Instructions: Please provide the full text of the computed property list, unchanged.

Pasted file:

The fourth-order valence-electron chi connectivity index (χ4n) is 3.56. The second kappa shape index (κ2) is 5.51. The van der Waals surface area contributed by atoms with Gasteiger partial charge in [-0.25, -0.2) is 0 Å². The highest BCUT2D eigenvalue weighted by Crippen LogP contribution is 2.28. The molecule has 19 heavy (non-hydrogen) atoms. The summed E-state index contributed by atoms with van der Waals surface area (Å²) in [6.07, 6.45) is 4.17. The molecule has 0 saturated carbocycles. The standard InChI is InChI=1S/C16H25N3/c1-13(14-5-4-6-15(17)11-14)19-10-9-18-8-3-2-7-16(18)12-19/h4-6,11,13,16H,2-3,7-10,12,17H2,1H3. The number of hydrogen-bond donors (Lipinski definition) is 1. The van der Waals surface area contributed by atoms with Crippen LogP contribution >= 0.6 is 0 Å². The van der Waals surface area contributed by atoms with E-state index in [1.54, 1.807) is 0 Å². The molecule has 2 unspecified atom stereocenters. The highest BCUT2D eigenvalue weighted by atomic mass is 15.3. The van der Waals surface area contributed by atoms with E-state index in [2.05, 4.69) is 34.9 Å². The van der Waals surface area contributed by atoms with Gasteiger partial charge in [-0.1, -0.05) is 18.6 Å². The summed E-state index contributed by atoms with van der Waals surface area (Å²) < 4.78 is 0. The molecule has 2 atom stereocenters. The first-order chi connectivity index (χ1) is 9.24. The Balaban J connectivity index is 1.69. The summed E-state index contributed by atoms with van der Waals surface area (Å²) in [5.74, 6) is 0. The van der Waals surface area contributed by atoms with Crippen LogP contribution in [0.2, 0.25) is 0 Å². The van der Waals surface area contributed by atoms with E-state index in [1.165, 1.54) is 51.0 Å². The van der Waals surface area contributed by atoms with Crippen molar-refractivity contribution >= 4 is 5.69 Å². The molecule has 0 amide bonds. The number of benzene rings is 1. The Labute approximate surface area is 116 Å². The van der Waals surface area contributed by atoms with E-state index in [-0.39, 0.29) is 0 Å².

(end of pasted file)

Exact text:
The fourth-order valence-electron chi connectivity index (χ4n) is 3.56. The second kappa shape index (κ2) is 5.51. The van der Waals surface area contributed by atoms with Gasteiger partial charge in [-0.25, -0.2) is 0 Å². The highest BCUT2D eigenvalue weighted by Crippen LogP contribution is 2.28. The molecule has 19 heavy (non-hydrogen) atoms. The summed E-state index contributed by atoms with van der Waals surface area (Å²) in [6.07, 6.45) is 4.17. The molecule has 0 saturated carbocycles. The standard InChI is InChI=1S/C16H25N3/c1-13(14-5-4-6-15(17)11-14)19-10-9-18-8-3-2-7-16(18)12-19/h4-6,11,13,16H,2-3,7-10,12,17H2,1H3. The number of hydrogen-bond donors (Lipinski definition) is 1. The van der Waals surface area contributed by atoms with Crippen LogP contribution >= 0.6 is 0 Å². The van der Waals surface area contributed by atoms with E-state index in [1.54, 1.807) is 0 Å². The molecule has 2 unspecified atom stereocenters. The highest BCUT2D eigenvalue weighted by atomic mass is 15.3. The van der Waals surface area contributed by atoms with E-state index in [2.05, 4.69) is 34.9 Å². The van der Waals surface area contributed by atoms with Gasteiger partial charge in [-0.1, -0.05) is 18.6 Å². The summed E-state index contributed by atoms with van der Waals surface area (Å²) < 4.78 is 0. The molecule has 2 atom stereocenters. The first-order chi connectivity index (χ1) is 9.24. The Balaban J connectivity index is 1.69. The summed E-state index contributed by atoms with van der Waals surface area (Å²) in [5.74, 6) is 0. The van der Waals surface area contributed by atoms with Crippen LogP contribution in [0.2, 0.25) is 0 Å². The van der Waals surface area contributed by atoms with E-state index in [1.165, 1.54) is 51.0 Å². The van der Waals surface area contributed by atoms with Crippen molar-refractivity contribution >= 4 is 5.69 Å². The molecule has 0 amide bonds. The number of benzene rings is 1. The Labute approximate surface area is 116 Å². The van der Waals surface area contributed by atoms with E-state index in [-0.39, 0.29) is 0 Å².